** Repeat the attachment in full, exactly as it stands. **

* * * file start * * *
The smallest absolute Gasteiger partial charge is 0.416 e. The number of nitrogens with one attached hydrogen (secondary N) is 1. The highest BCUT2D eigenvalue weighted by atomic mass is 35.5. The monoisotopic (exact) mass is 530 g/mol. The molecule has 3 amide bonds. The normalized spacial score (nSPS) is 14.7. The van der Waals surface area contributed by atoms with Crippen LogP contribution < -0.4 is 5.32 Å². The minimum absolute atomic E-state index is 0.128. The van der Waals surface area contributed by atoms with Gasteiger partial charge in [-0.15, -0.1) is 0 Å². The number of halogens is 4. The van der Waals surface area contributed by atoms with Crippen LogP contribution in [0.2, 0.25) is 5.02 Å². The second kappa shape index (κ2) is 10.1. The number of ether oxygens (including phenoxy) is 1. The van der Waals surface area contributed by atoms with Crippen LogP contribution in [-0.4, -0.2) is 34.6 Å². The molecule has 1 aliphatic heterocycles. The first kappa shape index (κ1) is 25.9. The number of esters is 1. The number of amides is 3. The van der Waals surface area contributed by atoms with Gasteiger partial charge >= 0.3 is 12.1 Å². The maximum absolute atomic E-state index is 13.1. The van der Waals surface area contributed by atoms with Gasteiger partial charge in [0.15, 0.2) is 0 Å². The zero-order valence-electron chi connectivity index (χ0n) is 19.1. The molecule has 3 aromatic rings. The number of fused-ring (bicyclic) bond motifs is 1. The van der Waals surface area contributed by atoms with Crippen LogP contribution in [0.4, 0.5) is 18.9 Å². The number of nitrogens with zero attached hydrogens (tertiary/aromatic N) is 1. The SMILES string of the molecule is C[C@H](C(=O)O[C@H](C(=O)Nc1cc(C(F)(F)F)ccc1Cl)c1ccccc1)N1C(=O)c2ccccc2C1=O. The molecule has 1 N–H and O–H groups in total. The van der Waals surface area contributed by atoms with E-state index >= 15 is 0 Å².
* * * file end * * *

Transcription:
The smallest absolute Gasteiger partial charge is 0.416 e. The number of nitrogens with one attached hydrogen (secondary N) is 1. The highest BCUT2D eigenvalue weighted by atomic mass is 35.5. The monoisotopic (exact) mass is 530 g/mol. The molecule has 3 amide bonds. The normalized spacial score (nSPS) is 14.7. The van der Waals surface area contributed by atoms with Crippen LogP contribution < -0.4 is 5.32 Å². The minimum absolute atomic E-state index is 0.128. The van der Waals surface area contributed by atoms with Gasteiger partial charge in [-0.15, -0.1) is 0 Å². The number of halogens is 4. The van der Waals surface area contributed by atoms with Crippen LogP contribution in [0.2, 0.25) is 5.02 Å². The second kappa shape index (κ2) is 10.1. The number of ether oxygens (including phenoxy) is 1. The van der Waals surface area contributed by atoms with Crippen LogP contribution in [-0.4, -0.2) is 34.6 Å². The molecule has 1 aliphatic heterocycles. The first kappa shape index (κ1) is 25.9. The number of esters is 1. The number of amides is 3. The van der Waals surface area contributed by atoms with Gasteiger partial charge >= 0.3 is 12.1 Å². The maximum absolute atomic E-state index is 13.1. The van der Waals surface area contributed by atoms with Gasteiger partial charge in [0.15, 0.2) is 0 Å². The zero-order valence-electron chi connectivity index (χ0n) is 19.1. The molecule has 3 aromatic rings. The number of fused-ring (bicyclic) bond motifs is 1. The van der Waals surface area contributed by atoms with Crippen LogP contribution in [0.4, 0.5) is 18.9 Å². The number of nitrogens with zero attached hydrogens (tertiary/aromatic N) is 1. The SMILES string of the molecule is C[C@H](C(=O)O[C@H](C(=O)Nc1cc(C(F)(F)F)ccc1Cl)c1ccccc1)N1C(=O)c2ccccc2C1=O. The molecule has 1 N–H and O–H groups in total. The van der Waals surface area contributed by atoms with E-state index >= 15 is 0 Å².